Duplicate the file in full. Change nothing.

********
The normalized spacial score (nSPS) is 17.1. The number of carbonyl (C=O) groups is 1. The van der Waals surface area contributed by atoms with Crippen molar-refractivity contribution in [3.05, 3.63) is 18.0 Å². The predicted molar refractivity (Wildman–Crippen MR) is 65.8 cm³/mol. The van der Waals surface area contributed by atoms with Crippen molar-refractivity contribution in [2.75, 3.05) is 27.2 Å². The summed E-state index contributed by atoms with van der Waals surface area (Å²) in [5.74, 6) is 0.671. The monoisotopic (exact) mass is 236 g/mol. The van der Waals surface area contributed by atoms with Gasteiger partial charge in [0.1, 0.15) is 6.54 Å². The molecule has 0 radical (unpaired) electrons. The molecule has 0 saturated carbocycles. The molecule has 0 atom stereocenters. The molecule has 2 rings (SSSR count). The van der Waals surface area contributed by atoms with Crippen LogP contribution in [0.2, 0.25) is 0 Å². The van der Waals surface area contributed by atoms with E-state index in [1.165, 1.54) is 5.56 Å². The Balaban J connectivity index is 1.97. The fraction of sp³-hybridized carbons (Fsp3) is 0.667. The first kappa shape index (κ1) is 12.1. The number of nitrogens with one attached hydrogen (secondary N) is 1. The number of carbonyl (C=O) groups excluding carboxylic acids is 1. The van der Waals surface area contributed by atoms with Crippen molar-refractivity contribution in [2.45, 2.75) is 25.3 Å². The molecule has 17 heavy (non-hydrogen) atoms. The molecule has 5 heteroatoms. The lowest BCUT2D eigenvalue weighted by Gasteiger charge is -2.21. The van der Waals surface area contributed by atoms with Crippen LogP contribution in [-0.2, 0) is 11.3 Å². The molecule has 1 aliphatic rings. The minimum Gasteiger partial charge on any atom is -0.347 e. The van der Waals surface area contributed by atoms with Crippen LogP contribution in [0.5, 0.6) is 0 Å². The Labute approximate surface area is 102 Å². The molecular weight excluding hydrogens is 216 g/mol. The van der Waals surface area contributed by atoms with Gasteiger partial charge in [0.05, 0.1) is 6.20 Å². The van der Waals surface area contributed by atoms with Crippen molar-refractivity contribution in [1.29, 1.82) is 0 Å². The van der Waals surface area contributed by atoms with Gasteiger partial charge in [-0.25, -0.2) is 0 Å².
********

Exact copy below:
The normalized spacial score (nSPS) is 17.1. The number of carbonyl (C=O) groups is 1. The van der Waals surface area contributed by atoms with Crippen molar-refractivity contribution in [3.05, 3.63) is 18.0 Å². The predicted molar refractivity (Wildman–Crippen MR) is 65.8 cm³/mol. The van der Waals surface area contributed by atoms with Crippen molar-refractivity contribution in [2.75, 3.05) is 27.2 Å². The summed E-state index contributed by atoms with van der Waals surface area (Å²) in [5.74, 6) is 0.671. The monoisotopic (exact) mass is 236 g/mol. The van der Waals surface area contributed by atoms with Gasteiger partial charge in [0.1, 0.15) is 6.54 Å². The molecule has 0 radical (unpaired) electrons. The molecule has 0 saturated carbocycles. The molecule has 0 atom stereocenters. The molecule has 2 rings (SSSR count). The van der Waals surface area contributed by atoms with Crippen LogP contribution in [0.2, 0.25) is 0 Å². The van der Waals surface area contributed by atoms with E-state index in [1.165, 1.54) is 5.56 Å². The Balaban J connectivity index is 1.97. The fraction of sp³-hybridized carbons (Fsp3) is 0.667. The first kappa shape index (κ1) is 12.1. The number of nitrogens with one attached hydrogen (secondary N) is 1. The number of carbonyl (C=O) groups excluding carboxylic acids is 1. The van der Waals surface area contributed by atoms with Crippen molar-refractivity contribution in [2.45, 2.75) is 25.3 Å². The molecule has 17 heavy (non-hydrogen) atoms. The molecule has 5 heteroatoms. The lowest BCUT2D eigenvalue weighted by Gasteiger charge is -2.21. The van der Waals surface area contributed by atoms with Crippen LogP contribution in [-0.2, 0) is 11.3 Å². The molecule has 1 aliphatic rings. The minimum Gasteiger partial charge on any atom is -0.347 e. The van der Waals surface area contributed by atoms with Crippen LogP contribution in [0.5, 0.6) is 0 Å². The Labute approximate surface area is 102 Å². The molecular weight excluding hydrogens is 216 g/mol. The van der Waals surface area contributed by atoms with Gasteiger partial charge in [0.05, 0.1) is 6.20 Å². The van der Waals surface area contributed by atoms with Crippen molar-refractivity contribution in [1.29, 1.82) is 0 Å². The van der Waals surface area contributed by atoms with Gasteiger partial charge in [-0.25, -0.2) is 0 Å².